The first thing anyone who has, or thinks they may have, a sleeping problem should do is practice appropriate sleep hygiene, but what if following the tips: allowing sufficient time for sleep, going to bed and waking up the same time every day, removing distractions from the bedroom, doesn’t help?

The next step should be to see a doctor, either a primary care physician or a sleep specialist, because many sleeping problems are caused by other health or medical issues. Insomnia, for example, can be a reaction to a prescription drug, while restless leg syndrome is linked to iron deficiency.


Why Sleep is Important for You
By PositiveMed Team
Edited By Stephanie Dawson


Top 10 Most Damaging Brain Habits

Top 10 Most Damaging Brain Habits

Top 10 Most Damaging Brain Habits

1. Lack of Stimulating Thoughts
Lack of brain stimulation may cause brain shrinkage. Thinking is the best way to train your brain, so think more, write more, explore more, all this will help you to keep your brain fresh.

2. Skipping Breakfast or No Breakfast at all
People who do not eat breakfast have lower blood sugar levels, which leads to an insufficient supply of nutrients to the brain causing brain degeneration.

3. Over Eating
Often we find tasty food and start eating more than what our body requires, which can cause hardening of the brain arteries, leading to a decrease in mental power.

4. Smoking
Smoking not only harms the lungs, but the brain as well, the nicotine in cigarettes contains substances that can cause multiple brain cell shrinkage, leading to Alzheimer’s disease.

Top 10 Most Damaging Brain Habits

5. High sugar consumption
Too much sugar will interrupt the absorption of proteins and nutrients causing malnutrition and may interfere with brain development.

6. Sleep Deprivation
Long term deprivation from sleep will accelerate the death of brain cells. More cells dead equals more memory loss.

7. Head covered while sleeping
Sleeping with the head covered increases the concentration of carbon dioxide and decreases concentration of oxygen that may lead to brain damaging effects, it would result in a 92.8% chance of suffering from either an early stage, middle stage, or late stage of dementia, by the age of 70.

8. Talking Rarely
Intellectual conversations will promote the efficiency of the brain.

9. Working your brain during illness
Take a rest, working hard or studying with sickness may lead to a decrease in effectiveness of the brain as well as damaging the brain.

10. Air pollution
You probably know that your brain is the largest oxygen consumer in your body, so its the organ that consumes the largest amount of pollution from the air. Inhaling polluted air decreases the supply of oxygen to the brain, bringing about a decrease in brain efficiency.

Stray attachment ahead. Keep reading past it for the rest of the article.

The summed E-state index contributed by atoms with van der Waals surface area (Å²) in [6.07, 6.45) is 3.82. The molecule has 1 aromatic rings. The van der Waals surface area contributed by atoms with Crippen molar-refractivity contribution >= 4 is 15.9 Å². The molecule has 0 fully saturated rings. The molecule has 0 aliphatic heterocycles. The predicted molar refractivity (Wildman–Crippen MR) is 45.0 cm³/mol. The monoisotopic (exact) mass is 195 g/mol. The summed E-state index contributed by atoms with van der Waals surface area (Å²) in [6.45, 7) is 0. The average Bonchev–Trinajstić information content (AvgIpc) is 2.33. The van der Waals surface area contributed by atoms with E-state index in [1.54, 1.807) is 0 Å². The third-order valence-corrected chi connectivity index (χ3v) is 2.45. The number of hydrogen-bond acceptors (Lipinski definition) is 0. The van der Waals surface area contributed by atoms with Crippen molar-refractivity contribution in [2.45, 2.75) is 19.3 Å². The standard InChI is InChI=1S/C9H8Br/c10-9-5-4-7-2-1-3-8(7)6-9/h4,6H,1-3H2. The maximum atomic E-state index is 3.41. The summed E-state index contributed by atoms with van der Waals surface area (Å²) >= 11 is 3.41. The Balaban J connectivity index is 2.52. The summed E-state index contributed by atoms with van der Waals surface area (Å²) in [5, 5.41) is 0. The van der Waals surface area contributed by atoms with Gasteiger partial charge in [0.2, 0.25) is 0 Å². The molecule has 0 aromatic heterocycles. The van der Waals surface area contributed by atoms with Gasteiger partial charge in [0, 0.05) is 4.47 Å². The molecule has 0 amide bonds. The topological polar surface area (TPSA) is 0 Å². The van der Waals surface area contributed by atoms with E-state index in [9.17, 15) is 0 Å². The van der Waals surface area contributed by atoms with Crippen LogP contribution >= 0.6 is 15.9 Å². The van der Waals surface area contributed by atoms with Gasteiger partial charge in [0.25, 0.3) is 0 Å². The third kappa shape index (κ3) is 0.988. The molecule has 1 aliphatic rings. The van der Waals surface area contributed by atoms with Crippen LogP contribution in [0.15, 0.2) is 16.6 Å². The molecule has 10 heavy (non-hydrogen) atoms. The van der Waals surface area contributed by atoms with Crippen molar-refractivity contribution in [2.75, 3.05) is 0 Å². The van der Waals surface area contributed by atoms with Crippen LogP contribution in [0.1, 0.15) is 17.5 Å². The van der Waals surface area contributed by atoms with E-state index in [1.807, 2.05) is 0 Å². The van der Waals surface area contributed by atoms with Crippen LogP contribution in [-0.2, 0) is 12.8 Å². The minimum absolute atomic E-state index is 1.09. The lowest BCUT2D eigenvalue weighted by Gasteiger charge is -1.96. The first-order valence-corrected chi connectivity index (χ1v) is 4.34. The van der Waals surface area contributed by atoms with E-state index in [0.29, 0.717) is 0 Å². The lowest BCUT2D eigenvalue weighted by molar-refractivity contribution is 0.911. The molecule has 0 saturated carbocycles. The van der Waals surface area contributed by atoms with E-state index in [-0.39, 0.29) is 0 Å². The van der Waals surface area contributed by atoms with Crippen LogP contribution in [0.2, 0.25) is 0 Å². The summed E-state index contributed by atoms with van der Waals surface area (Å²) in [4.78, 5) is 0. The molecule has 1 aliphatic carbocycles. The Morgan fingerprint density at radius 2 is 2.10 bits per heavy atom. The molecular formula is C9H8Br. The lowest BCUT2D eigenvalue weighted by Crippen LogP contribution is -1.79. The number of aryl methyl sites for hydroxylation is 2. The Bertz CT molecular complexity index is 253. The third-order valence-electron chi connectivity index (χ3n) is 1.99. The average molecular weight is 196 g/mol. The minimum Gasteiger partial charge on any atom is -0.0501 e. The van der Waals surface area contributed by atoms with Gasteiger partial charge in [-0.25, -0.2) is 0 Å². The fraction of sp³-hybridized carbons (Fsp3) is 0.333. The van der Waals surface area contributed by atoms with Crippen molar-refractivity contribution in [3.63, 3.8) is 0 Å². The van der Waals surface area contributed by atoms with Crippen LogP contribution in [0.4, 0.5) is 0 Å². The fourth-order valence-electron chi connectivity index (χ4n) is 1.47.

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What You Should Know About Melatonin

What You Should Know About Melatonin

The pineal gland, a small endocrine gland about the size of a pea, has been known as the third eye. It is known as the seat of the human soul, which could be because it is located near the center of the brain, between the two hemispheres. It produces the hormone melatonin, which regulates our internal body clock and sleeps cycle. and some people attribute a special power to the pineal gland and associate it with the sixth chakra, which can be awakened to enable telepathic communication.

Melatonin may have a role in protecting you against cancer. It also supports the immune system. Its production has many benefits for the body since it is a powerful and versatile antioxidant that fights some of the most dangerous free radicals in the body, but unlike other antioxidants, melatonin easily diffuses into all cells and even crosses the blood-brain barrier to protect the delicate brain.
During sleep, a great deal of cellular damage that occurs during the day is repaired and that repair process is initiated by secretions of melatonin. Because disturbed sleep so often accompanies aging, anything that can help us sleep better might be something to take note of. It is also helpful to have quality sleep time, otherwise, it can reduce the secretion of growth hormone, an important hormone that helps us keep muscle and lose fat.

Some people use melatonin for Alzheimer’s disease, ringing in the ears, depression, chronic fatigue syndrome (CFS), fibromyalgia, migraine and other headaches, irritable bowel syndrome (IBS), bone loss (osteoporosis), a movement disorder called tardive dyskinesia (TD), epilepsy, as an anti-aging agent, for menopause, and for birth control.

Other uses include breast cancer, brain cancer, lung cancer, prostate cancer, head cancer, neck cancer, and gastrointestinal cancer. Melatonin is also used for some of the side effects of cancer treatment (chemotherapy) including weight loss, nerve pain, weakness, and a lowered number of clot-forming cells (thrombocytopenia).

Melatonin levels peak is about 2 a.m. in normal, healthy young people and about 3 a.m. in elderly people. At sunset, the cessation of light triggers neural signals, which stimulate the pineal gland to begin releasing melatonin.